The Truth About Zoonotic Disease

In our line of work, we come across a lot of troubling statistics. We’re seeing previously unheard-of rates of new and emerging disease emergence. About 75 percent of new and emerging diseases are zoonotic, meaning they’re passed to humans through animals. At present, we’re aware of only 263 of the estimated 631,000-827,000 viruses which can infect humans.

But there is a simple fact behind those statistics, one that gives us hope. Zoonotic disease emergence is driven almost entirely by human behavior and, because of that, we hold the key to our own safety in our own hands.

Wild animals are not bioterrorists. They do not seek to spread disease. But we are coming into increased contact with wildlife through avenues like urban sprawl, industrialized farming, and the wildlife trade.

A better understanding of these pathways for disease emergence is the best way to protect ourselves. Much of our work at EcoHealth Alliance is focused on that very objective; it’s here where the work of our multidisciplinary teams converges.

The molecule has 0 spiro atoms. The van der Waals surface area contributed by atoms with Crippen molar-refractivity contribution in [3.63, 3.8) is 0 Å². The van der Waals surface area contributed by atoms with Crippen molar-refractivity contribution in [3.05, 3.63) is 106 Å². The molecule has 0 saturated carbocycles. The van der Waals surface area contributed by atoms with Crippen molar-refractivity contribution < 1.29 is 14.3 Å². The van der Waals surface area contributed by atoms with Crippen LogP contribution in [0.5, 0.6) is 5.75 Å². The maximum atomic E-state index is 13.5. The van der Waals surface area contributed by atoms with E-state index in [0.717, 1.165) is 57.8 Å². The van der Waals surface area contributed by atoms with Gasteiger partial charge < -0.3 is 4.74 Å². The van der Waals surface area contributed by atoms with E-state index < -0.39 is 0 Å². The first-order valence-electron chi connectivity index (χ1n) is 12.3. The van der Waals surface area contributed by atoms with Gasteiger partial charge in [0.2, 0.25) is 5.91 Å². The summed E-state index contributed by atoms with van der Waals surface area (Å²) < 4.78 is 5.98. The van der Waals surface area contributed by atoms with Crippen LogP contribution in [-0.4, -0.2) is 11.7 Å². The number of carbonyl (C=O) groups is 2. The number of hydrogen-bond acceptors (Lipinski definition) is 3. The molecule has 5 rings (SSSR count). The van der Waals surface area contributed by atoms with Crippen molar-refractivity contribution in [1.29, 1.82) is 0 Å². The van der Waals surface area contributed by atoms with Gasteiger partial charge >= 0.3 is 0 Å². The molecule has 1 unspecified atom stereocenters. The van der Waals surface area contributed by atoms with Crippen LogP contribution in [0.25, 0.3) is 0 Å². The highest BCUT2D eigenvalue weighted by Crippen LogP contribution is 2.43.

We have data scientists harnessing the power of technology to create tools which can better predict where and how pathogens are likely to spread through travel and trade. We have epidemiologists studying the pathogens themselves: learning where they are, how they behave, and the conditions that allow them to spread into humans. Our behavioral scientists are conducting research into what actions put people most at risk, then developing tools to replace risky behaviors with alternatives. On the policy side, we have experts advising on all levels to ensure our leaders understand the ways conservation and human health are linked: that a healthy planet equals healthy people.

Odds are, you only hear or think about us in the worst of times. When an outbreak threatens to become a pandemic or when a relatively unknown virus makes the jump into people in a new location. But we are working in nearly 30 countries around the globe around the clock, in sickness and in health.

On its face, it may sound scary to hear that zoonotic diseases are emerging in human populations at never-before-seen rates. But this puts the power in our hands, because if it’s us who are causing disease outbreaks, then it is us who can put a stop to them.